An unvarnished account of a boundary-pushing procedure and patient.

The candid self-portrait of a woman who, years deep in depression’s clutches, mustered the courage to live again by way of dying.

In her third book, acclaimed “mommy blogger” Armstrong (Dear Daughter: The Best of the Dear Leta Letters, 2012, etc.), the founder of the popular website dooce, tells the intriguing story of how she was put into a coma 10 times as part of a controversial experimental procedure to overcome severe clinical depression. In a narrative that is part cathartic confessional, part apology to those who stood by her through years of anguish and recovery, and part accessible explanation of a highly scientific procedure, the author takes readers on a room-by-room tour of events leading to the treatment that finally helped her overcome her depression. “I’d been almost brain-dead for fifteen minutes,” she writes of the first session. “I felt fantastic! When you want to be dead, there’s nothing quite like being dead. And boy, did I do dead well.” Chronicling how the anesthesiologists used propofol (“the Michael Jackson drug”) to induce the coma, the author writes that “the study is designed to determine if ‘burst suppression’—quieting the brain’s electrical activity—can alleviate the symptoms of depression.” Later, she continues, “it’s like rebooting a computer. Anyone who has ever had problems with a computer knows that sometimes you have to turn it on and off again several times to fix whatever glitch was causing all your applications to crash.” Instead of detailing the personal hells of the glitch itself, Armstrong tactfully walks around it, poring over past failed therapies. She provides an experiential blow-by-blow chronicle of the test study, its effects on her daily life, the progressive improvement of her condition, and the reactions of her daughters, unconditionally dedicated mother, and the team of specialists overseeing the closely monitored deaths and rebirths that ultimately led to her victory.

An unvarnished account of a boundary-pushing procedure and patient.

Pub Date: April 23, 2019

ISBN: 978-1-5011-9704-8

Page Count: 256

Publisher: Gallery Books/Simon & Schuster

Review Posted Online: Feb. 27, 2019

Kirkus Reviews Issue: March 15, 2019


If the authors are serious, this is a silly, distasteful book. If they are not, it’s a brilliant satire.

The authors have created a sort of anti-Book of Virtues in this encyclopedic compendium of the ways and means of power.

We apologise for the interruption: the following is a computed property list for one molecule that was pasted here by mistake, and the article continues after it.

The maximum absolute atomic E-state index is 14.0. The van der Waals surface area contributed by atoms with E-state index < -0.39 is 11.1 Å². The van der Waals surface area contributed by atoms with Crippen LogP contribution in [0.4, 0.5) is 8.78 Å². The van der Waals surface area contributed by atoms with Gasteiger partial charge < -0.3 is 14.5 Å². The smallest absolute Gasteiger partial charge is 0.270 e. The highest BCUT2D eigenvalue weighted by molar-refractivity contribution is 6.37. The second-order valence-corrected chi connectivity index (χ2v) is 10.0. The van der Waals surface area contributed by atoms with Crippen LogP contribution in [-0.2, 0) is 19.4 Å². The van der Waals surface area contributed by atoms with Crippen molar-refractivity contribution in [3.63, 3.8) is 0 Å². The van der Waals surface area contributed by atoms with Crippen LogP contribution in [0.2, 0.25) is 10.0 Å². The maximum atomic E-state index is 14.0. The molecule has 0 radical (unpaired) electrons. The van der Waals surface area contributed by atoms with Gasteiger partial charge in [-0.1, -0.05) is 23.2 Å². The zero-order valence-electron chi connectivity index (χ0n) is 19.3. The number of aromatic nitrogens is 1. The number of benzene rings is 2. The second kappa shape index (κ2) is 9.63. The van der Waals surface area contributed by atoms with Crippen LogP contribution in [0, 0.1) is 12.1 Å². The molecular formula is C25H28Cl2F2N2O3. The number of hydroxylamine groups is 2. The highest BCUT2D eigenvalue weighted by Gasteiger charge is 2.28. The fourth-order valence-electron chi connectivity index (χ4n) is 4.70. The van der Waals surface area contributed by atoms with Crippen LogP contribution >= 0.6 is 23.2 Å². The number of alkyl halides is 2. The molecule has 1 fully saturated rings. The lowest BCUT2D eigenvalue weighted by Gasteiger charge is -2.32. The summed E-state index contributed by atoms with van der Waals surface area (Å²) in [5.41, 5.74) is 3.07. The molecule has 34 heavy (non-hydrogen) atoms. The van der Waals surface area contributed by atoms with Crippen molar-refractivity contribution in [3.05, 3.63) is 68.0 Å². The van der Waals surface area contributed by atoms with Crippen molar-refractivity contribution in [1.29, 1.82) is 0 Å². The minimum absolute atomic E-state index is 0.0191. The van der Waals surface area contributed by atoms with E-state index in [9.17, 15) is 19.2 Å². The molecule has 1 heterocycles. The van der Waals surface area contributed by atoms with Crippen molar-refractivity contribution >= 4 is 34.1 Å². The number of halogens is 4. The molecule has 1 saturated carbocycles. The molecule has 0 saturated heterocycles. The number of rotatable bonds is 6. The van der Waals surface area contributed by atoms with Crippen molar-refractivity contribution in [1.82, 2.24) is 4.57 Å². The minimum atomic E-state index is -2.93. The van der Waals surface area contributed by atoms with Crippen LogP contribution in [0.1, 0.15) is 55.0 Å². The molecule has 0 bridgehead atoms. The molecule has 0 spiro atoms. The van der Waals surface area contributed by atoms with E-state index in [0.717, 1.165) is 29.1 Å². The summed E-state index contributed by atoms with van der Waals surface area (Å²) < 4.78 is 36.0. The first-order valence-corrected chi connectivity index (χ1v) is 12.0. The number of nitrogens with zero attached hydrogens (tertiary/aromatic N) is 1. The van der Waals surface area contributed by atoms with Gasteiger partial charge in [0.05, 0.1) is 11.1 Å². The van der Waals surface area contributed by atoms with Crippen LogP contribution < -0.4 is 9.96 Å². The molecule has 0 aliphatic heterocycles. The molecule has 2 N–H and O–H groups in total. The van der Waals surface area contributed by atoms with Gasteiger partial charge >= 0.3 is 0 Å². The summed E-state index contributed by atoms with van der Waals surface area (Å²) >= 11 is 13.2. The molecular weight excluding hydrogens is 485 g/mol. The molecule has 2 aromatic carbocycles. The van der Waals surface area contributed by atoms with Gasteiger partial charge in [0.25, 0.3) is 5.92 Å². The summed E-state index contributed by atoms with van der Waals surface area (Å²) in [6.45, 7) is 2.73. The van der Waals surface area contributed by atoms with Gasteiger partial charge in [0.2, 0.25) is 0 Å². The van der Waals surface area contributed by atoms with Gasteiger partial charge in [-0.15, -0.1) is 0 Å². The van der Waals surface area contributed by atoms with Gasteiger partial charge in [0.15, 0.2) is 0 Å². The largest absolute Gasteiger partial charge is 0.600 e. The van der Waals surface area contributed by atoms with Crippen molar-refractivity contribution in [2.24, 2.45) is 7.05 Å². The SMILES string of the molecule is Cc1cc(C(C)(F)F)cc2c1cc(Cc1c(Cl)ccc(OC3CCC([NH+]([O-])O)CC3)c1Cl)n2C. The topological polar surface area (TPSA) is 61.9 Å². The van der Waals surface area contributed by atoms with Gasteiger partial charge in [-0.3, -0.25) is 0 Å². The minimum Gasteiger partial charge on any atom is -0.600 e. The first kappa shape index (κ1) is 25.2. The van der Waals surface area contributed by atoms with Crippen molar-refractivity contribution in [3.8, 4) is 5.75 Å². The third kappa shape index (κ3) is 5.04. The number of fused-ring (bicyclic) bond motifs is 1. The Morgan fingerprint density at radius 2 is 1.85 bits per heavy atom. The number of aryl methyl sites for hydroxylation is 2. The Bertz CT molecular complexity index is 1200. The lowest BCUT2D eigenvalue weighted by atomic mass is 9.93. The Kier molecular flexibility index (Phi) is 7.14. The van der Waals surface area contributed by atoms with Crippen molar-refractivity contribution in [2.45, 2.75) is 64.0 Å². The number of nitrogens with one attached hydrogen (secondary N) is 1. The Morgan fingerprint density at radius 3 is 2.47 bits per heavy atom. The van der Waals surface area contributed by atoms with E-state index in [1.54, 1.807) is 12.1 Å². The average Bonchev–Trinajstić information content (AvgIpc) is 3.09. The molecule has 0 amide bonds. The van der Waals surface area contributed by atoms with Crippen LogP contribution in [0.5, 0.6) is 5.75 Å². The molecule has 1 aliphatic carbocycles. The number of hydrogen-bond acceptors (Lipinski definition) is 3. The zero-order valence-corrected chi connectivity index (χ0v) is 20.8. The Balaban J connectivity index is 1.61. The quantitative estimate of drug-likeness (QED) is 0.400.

Everyone wants power and everyone is in a constant duplicitous game to gain more power at the expense of others, according to Greene, a screenwriter and former editor at Esquire (Elffers, a book packager, designed the volume, with its attractive marginalia). We live today as courtiers once did in royal courts: we must appear civil while attempting to crush all those around us. This power game can be played well or poorly, and in these 48 laws culled from the history and wisdom of the world’s greatest power players are the rules that must be followed to win. These laws boil down to being as ruthless, selfish, manipulative, and deceitful as possible. Each law, however, gets its own chapter: “Conceal Your Intentions,” “Always Say Less Than Necessary,” “Pose as a Friend, Work as a Spy,” and so on. Each chapter is conveniently broken down into sections on what happened to those who transgressed or observed the particular law, the key elements in this law, and ways to defensively reverse this law when it’s used against you. Quotations in the margins amplify the lesson being taught. While compelling in the way an auto accident might be, the book is simply nonsense. Rules often contradict each other. We are told, for instance, to “be conspicuous at all cost,” then told to “behave like others.” More seriously, Greene never really defines “power,” and he merely asserts, rather than offers evidence for, the Hobbesian world of all against all in which he insists we live. The world may be like this at times, but often it isn’t. To ask why this is so would be a far more useful project.

If the authors are serious, this is a silly, distasteful book. If they are not, it’s a brilliant satire.

Pub Date: Sept. 1, 1998

ISBN: 0-670-88146-5

Page Count: 430

Publisher: Viking

Review Posted Online: May 19, 2010

Kirkus Reviews Issue: July 15, 1998


The author's youthfulness helps to assure the inevitable comparison with the Anne Frank diary although over and above the...

Elie Wiesel spent his early years in a small Transylvanian town as one of four children. 

He was the only one of the family to survive what Francois Maurois, in his introduction, calls the "human holocaust" of the persecution of the Jews, which began with the restrictions, the singularization of the yellow star, the enclosure within the ghetto, and went on to the mass deportations to the ovens of Auschwitz and Buchenwald. There are unforgettable and horrifying scenes here in this spare and sombre memoir of this experience of the hanging of a child, of his first farewell with his father who leaves him an inheritance of a knife and a spoon, and of his last goodbye at Buchenwald his father's corpse is already cold let alone the long months of survival under unconscionable conditions. 

The author's youthfulness helps to assure the inevitable comparison with the Anne Frank diary although over and above the sphere of suffering shared, and in this case extended to the death march itself, there is no spiritual or emotional legacy here to offset any reader reluctance.

Pub Date: Jan. 16, 2006

ISBN: 0374500010

Page Count: 120

Publisher: Hill & Wang

Review Posted Online: Oct. 7, 2011

Kirkus Reviews Issue: Jan. 15, 2006

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